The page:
• Added the ability to write a function that will change the column data type (#197)
  • Added the applyOperator function to make it easy to use non-standard database operators in expressions (#220)
  • Added convenience methods for count(column) and count(distinct column) (#221)
  • Added support for union queries in Kotlin (#187)
  • Added the ability to write “in” conditions that will render even if empty (#228)
  • Many enhancements for Spring including:
    • Fixed a bug where multi-row insert statements did not render properly for Spring (#224)
    • Added support for a parameter type converter for use cases where the Java type of a column does not match the database column type (#131)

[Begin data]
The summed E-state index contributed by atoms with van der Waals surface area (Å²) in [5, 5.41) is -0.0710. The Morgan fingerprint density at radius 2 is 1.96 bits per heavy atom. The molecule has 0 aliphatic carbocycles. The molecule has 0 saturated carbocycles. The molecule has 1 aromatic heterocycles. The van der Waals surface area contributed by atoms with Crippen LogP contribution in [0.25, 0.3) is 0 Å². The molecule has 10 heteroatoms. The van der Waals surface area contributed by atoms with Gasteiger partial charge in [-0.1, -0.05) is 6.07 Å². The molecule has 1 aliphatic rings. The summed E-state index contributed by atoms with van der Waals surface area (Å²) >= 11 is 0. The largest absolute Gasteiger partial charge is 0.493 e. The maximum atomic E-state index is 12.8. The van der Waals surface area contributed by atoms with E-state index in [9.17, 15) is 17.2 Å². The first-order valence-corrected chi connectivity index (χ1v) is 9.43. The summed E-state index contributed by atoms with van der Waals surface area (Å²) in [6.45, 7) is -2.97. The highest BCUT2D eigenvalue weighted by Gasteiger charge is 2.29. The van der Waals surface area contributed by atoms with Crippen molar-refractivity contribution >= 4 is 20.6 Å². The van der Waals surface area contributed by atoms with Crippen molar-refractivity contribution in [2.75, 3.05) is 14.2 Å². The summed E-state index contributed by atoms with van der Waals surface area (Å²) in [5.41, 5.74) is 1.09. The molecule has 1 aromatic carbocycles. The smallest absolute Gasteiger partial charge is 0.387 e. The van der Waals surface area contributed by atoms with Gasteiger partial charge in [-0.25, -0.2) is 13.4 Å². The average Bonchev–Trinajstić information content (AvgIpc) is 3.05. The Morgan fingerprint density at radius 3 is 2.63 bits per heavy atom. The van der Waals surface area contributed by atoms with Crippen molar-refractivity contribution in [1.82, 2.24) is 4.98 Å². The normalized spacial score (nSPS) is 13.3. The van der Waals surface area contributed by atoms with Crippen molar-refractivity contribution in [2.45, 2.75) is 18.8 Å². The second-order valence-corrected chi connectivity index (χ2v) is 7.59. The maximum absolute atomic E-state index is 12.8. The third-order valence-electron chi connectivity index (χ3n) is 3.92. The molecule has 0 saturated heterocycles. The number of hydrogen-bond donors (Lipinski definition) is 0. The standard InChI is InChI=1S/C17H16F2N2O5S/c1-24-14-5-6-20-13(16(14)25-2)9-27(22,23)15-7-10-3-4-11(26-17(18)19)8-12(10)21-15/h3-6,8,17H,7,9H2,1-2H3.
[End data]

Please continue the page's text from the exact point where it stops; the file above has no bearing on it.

• Added a utility class which simplifies the use of the named parameter JDBC template for Java code - org.mybatis.dynamic.sql.util.spring.NamedParameterJdbcTemplateExtensions
    • Added support for general inserts, multi-row inserts, batch inserts in the Kotlin DSL for Spring (#225)
    • Added support for generated keys in the Kotlin DSL for Spring (#226)

Release 1.1.4 - November 23, 2019

GitHub milestone:


  • Added support for reusing WHERE clauses among count, delete, select, and update statements (#152)
  • Improved Kotlin support. Previously, several overloaded methods could collide causing queries to be fragile and very dependent on having the correct imports in a Kotlin file. With this improved support there is no longer any ambiguity. (#154)

Bugs Fixed

  • Fixed issue where limit and offset in sub-queries could cause a parameter name collision (#142)

Release 1.1.3 - September 16, 2019

GitHub milestone: